2.3.1.4 Features

In domain-specific knowledge graph, features are very important. Expert and rule-based systems make use of features to perform different ML tasks such as NER. Features that are commonly used for NER can be categorised into three different axes:

  1. Word-level

  2. List lookup

  3. Document and Corpus

Word-level

This is self-explanatory, where we derive word-level features such as word case, punctuation, special characters, and numerical value. Numerical values play an important part for NER as it could represents dates, percentages, etc. Another word-level feature is morphological features, where we deal with affixes and roots. For example, certain prefix or suffix could be a feature for NER to determine whether an entity is a person or not. For word-level features to be useful, they must be combined with other features to create a robust learning algorithms. Another feature is the character n-gram feature function. This feature is robust to spelling errors and character n-grams method works well with other important techniques in information retrieval.

List lookup

Knowledge graph that relies on background knowledge derived from public sources will find list lookup features to be extremely important. A fundamental limitation from building knowledge graph this way is because the knowledge base generally consists of well-known entities whereas in many domains, it is the less well-known entities that we are interested in. To tackle entity disambiguation, we could potentially use the following methods:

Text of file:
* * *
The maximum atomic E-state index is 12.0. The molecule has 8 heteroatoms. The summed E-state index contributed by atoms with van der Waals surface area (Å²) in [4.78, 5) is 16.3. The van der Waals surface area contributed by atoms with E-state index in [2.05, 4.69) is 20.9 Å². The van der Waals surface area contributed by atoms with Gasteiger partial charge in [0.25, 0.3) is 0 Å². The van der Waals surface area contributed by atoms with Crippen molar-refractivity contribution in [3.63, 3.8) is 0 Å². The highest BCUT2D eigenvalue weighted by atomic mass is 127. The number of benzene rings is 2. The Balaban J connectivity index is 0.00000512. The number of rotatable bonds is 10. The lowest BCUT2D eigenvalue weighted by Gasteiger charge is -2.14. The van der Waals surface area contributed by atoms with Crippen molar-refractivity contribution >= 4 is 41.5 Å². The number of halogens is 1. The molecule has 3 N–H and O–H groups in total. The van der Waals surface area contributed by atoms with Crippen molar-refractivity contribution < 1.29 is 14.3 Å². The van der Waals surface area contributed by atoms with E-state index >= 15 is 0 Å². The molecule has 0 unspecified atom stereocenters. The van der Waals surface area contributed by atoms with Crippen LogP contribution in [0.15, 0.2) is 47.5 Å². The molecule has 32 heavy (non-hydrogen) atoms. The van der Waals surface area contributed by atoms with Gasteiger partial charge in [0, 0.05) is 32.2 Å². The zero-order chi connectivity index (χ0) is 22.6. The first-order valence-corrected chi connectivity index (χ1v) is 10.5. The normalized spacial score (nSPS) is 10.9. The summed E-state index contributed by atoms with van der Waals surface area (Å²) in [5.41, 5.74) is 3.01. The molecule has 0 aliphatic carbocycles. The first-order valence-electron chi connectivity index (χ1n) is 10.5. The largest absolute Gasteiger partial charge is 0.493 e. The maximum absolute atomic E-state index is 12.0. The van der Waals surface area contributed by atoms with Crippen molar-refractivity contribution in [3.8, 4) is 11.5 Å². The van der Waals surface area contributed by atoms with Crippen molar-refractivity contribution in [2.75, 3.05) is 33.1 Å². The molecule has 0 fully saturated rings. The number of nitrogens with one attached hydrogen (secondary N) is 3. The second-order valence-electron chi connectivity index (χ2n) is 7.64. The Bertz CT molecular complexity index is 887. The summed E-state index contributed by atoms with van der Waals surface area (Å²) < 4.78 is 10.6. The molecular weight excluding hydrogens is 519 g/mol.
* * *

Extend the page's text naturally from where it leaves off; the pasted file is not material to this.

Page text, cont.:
1. Stemming and lemmatisation before matching

  2. Use threshold edit-distance to match candidate words fuzzily

  3. Phonetic algorithms such as Soundex and Metaphone can be used to match against a reference list

Document and Corpus

This group of feature includes both document content and structure. One potential feature is to simply extract words that appear both in uppercased and lowercased. Those extracted words are considered to be common nouns. Another feature is to identify multiple occurrences of a unique entity. This falls under the coreference resolution task.

Ryan

Ryan

Data Scientist

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